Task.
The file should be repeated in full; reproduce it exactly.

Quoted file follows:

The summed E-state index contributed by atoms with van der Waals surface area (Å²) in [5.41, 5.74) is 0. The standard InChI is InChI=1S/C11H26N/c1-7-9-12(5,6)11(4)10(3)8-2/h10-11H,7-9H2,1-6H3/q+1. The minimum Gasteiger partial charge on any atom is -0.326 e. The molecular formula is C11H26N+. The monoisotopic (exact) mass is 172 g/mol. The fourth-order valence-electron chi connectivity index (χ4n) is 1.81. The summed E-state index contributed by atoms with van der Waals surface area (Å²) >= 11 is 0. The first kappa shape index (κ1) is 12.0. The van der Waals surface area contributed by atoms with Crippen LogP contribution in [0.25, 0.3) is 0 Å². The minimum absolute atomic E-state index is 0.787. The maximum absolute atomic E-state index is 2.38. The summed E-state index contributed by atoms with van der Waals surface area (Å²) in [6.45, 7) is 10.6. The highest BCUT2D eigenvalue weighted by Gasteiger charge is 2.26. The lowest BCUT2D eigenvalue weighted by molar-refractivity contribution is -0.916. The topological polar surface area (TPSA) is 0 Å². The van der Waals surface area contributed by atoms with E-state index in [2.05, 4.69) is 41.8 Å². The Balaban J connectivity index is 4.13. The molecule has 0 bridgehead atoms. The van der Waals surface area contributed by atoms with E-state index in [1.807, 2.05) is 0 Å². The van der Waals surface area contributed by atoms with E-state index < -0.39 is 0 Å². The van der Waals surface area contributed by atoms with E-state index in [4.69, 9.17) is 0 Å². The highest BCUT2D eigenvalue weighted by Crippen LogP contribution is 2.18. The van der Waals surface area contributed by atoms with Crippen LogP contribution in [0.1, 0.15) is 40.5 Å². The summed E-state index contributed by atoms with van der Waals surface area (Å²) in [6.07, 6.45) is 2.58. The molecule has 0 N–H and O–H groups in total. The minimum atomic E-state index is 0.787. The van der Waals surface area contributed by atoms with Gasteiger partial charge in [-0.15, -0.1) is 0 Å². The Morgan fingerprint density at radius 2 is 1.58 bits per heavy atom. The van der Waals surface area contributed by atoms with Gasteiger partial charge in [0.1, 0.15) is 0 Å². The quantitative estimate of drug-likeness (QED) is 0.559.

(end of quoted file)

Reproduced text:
The summed E-state index contributed by atoms with van der Waals surface area (Å²) in [5.41, 5.74) is 0. The standard InChI is InChI=1S/C11H26N/c1-7-9-12(5,6)11(4)10(3)8-2/h10-11H,7-9H2,1-6H3/q+1. The minimum Gasteiger partial charge on any atom is -0.326 e. The molecular formula is C11H26N+. The monoisotopic (exact) mass is 172 g/mol. The fourth-order valence-electron chi connectivity index (χ4n) is 1.81. The summed E-state index contributed by atoms with van der Waals surface area (Å²) >= 11 is 0. The first kappa shape index (κ1) is 12.0. The van der Waals surface area contributed by atoms with Crippen LogP contribution in [0.25, 0.3) is 0 Å². The minimum absolute atomic E-state index is 0.787. The maximum absolute atomic E-state index is 2.38. The summed E-state index contributed by atoms with van der Waals surface area (Å²) in [6.45, 7) is 10.6. The highest BCUT2D eigenvalue weighted by Gasteiger charge is 2.26. The lowest BCUT2D eigenvalue weighted by molar-refractivity contribution is -0.916. The topological polar surface area (TPSA) is 0 Å². The van der Waals surface area contributed by atoms with E-state index in [2.05, 4.69) is 41.8 Å². The Balaban J connectivity index is 4.13. The molecule has 0 bridgehead atoms. The van der Waals surface area contributed by atoms with E-state index in [1.807, 2.05) is 0 Å². The van der Waals surface area contributed by atoms with E-state index < -0.39 is 0 Å². The van der Waals surface area contributed by atoms with E-state index in [4.69, 9.17) is 0 Å². The highest BCUT2D eigenvalue weighted by Crippen LogP contribution is 2.18. The van der Waals surface area contributed by atoms with Crippen LogP contribution in [0.1, 0.15) is 40.5 Å². The summed E-state index contributed by atoms with van der Waals surface area (Å²) in [6.07, 6.45) is 2.58. The molecule has 0 N–H and O–H groups in total. The minimum atomic E-state index is 0.787. The van der Waals surface area contributed by atoms with Gasteiger partial charge in [-0.15, -0.1) is 0 Å². The Morgan fingerprint density at radius 2 is 1.58 bits per heavy atom. The van der Waals surface area contributed by atoms with Gasteiger partial charge in [0.1, 0.15) is 0 Å². The quantitative estimate of drug-likeness (QED) is 0.559.